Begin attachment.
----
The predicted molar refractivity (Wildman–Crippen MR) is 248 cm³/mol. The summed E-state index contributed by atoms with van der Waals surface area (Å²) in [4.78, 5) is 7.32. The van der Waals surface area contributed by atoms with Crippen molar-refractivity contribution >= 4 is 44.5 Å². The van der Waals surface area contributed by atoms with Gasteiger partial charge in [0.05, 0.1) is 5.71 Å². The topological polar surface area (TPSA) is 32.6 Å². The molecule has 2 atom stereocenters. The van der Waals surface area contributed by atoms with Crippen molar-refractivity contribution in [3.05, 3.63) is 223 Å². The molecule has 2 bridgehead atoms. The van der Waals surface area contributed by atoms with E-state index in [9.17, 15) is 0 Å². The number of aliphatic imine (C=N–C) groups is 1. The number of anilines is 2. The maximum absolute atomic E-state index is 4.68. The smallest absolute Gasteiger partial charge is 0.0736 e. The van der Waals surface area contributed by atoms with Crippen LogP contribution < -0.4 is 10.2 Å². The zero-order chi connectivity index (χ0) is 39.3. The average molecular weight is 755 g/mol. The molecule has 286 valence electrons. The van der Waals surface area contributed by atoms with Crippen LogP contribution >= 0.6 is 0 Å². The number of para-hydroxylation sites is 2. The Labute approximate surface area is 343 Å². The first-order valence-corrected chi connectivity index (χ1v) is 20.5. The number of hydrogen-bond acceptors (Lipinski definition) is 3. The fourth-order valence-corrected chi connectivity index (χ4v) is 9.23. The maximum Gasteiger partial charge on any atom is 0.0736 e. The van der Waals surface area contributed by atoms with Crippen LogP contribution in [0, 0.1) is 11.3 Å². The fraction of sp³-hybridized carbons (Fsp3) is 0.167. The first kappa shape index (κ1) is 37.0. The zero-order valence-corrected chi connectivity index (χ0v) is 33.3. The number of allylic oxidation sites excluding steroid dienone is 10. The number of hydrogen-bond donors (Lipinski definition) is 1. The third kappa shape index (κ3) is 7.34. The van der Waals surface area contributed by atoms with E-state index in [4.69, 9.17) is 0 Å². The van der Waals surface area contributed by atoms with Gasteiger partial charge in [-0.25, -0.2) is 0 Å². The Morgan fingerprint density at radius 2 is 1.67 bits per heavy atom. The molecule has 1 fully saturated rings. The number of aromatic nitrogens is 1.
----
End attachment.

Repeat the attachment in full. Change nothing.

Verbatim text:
The predicted molar refractivity (Wildman–Crippen MR) is 248 cm³/mol. The summed E-state index contributed by atoms with van der Waals surface area (Å²) in [4.78, 5) is 7.32. The van der Waals surface area contributed by atoms with Crippen molar-refractivity contribution >= 4 is 44.5 Å². The van der Waals surface area contributed by atoms with Gasteiger partial charge in [0.05, 0.1) is 5.71 Å². The topological polar surface area (TPSA) is 32.6 Å². The molecule has 2 atom stereocenters. The van der Waals surface area contributed by atoms with Crippen molar-refractivity contribution in [3.05, 3.63) is 223 Å². The molecule has 2 bridgehead atoms. The van der Waals surface area contributed by atoms with E-state index in [9.17, 15) is 0 Å². The number of aliphatic imine (C=N–C) groups is 1. The number of anilines is 2. The maximum absolute atomic E-state index is 4.68. The smallest absolute Gasteiger partial charge is 0.0736 e. The van der Waals surface area contributed by atoms with Crippen LogP contribution < -0.4 is 10.2 Å². The zero-order chi connectivity index (χ0) is 39.3. The average molecular weight is 755 g/mol. The molecule has 286 valence electrons. The van der Waals surface area contributed by atoms with Crippen LogP contribution >= 0.6 is 0 Å². The number of para-hydroxylation sites is 2. The Labute approximate surface area is 343 Å². The first-order valence-corrected chi connectivity index (χ1v) is 20.5. The number of hydrogen-bond acceptors (Lipinski definition) is 3. The fourth-order valence-corrected chi connectivity index (χ4v) is 9.23. The maximum Gasteiger partial charge on any atom is 0.0736 e. The van der Waals surface area contributed by atoms with Crippen LogP contribution in [0, 0.1) is 11.3 Å². The fraction of sp³-hybridized carbons (Fsp3) is 0.167. The first kappa shape index (κ1) is 37.0. The zero-order valence-corrected chi connectivity index (χ0v) is 33.3. The number of allylic oxidation sites excluding steroid dienone is 10. The number of hydrogen-bond donors (Lipinski definition) is 1. The third kappa shape index (κ3) is 7.34. The van der Waals surface area contributed by atoms with E-state index in [4.69, 9.17) is 0 Å². The van der Waals surface area contributed by atoms with Gasteiger partial charge in [-0.25, -0.2) is 0 Å². The Morgan fingerprint density at radius 2 is 1.67 bits per heavy atom. The molecule has 1 fully saturated rings. The number of aromatic nitrogens is 1.